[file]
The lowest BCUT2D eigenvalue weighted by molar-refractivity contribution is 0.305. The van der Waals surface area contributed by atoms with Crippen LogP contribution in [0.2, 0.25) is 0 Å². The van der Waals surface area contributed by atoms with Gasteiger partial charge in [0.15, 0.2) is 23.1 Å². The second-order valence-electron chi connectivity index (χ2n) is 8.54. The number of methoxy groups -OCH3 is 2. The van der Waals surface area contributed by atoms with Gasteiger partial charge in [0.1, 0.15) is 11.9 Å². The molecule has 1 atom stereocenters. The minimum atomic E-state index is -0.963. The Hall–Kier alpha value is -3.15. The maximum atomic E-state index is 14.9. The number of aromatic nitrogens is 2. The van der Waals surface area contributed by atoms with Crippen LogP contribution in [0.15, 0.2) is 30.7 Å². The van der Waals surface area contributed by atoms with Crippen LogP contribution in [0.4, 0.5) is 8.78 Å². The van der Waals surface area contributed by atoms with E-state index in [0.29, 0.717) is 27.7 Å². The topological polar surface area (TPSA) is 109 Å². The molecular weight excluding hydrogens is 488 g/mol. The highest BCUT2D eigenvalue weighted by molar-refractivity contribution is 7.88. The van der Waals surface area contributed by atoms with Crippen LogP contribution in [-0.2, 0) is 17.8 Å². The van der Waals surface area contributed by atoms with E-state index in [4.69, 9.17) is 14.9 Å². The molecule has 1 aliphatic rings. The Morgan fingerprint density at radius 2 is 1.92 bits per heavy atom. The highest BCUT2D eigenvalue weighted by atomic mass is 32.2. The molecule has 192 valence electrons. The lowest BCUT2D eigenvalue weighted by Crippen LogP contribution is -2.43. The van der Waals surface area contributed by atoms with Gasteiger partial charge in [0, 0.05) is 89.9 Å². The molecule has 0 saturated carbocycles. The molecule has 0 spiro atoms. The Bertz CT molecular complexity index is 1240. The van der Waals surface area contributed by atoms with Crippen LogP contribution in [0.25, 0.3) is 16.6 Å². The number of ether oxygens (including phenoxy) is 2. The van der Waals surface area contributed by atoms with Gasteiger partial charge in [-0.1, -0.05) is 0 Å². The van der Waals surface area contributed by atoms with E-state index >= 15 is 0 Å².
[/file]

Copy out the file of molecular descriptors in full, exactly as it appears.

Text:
The lowest BCUT2D eigenvalue weighted by molar-refractivity contribution is 0.305. The van der Waals surface area contributed by atoms with Crippen LogP contribution in [0.2, 0.25) is 0 Å². The van der Waals surface area contributed by atoms with Gasteiger partial charge in [0.15, 0.2) is 23.1 Å². The second-order valence-electron chi connectivity index (χ2n) is 8.54. The number of methoxy groups -OCH3 is 2. The van der Waals surface area contributed by atoms with Gasteiger partial charge in [0.1, 0.15) is 11.9 Å². The molecule has 1 atom stereocenters. The minimum atomic E-state index is -0.963. The Hall–Kier alpha value is -3.15. The maximum atomic E-state index is 14.9. The number of aromatic nitrogens is 2. The van der Waals surface area contributed by atoms with Crippen LogP contribution in [0.15, 0.2) is 30.7 Å². The van der Waals surface area contributed by atoms with Crippen LogP contribution in [0.4, 0.5) is 8.78 Å². The van der Waals surface area contributed by atoms with E-state index in [0.29, 0.717) is 27.7 Å². The topological polar surface area (TPSA) is 109 Å². The molecular weight excluding hydrogens is 488 g/mol. The highest BCUT2D eigenvalue weighted by molar-refractivity contribution is 7.88. The van der Waals surface area contributed by atoms with Crippen LogP contribution in [-0.2, 0) is 17.8 Å². The van der Waals surface area contributed by atoms with E-state index in [4.69, 9.17) is 14.9 Å². The molecule has 1 aliphatic rings. The Morgan fingerprint density at radius 2 is 1.92 bits per heavy atom. The highest BCUT2D eigenvalue weighted by atomic mass is 32.2. The molecule has 192 valence electrons. The lowest BCUT2D eigenvalue weighted by Crippen LogP contribution is -2.43. The van der Waals surface area contributed by atoms with Gasteiger partial charge in [0, 0.05) is 89.9 Å². The molecule has 0 saturated carbocycles. The molecule has 0 spiro atoms. The Bertz CT molecular complexity index is 1240. The van der Waals surface area contributed by atoms with Crippen LogP contribution in [0.25, 0.3) is 16.6 Å². The number of ether oxygens (including phenoxy) is 2. The van der Waals surface area contributed by atoms with Gasteiger partial charge in [-0.1, -0.05) is 0 Å². The van der Waals surface area contributed by atoms with E-state index >= 15 is 0 Å².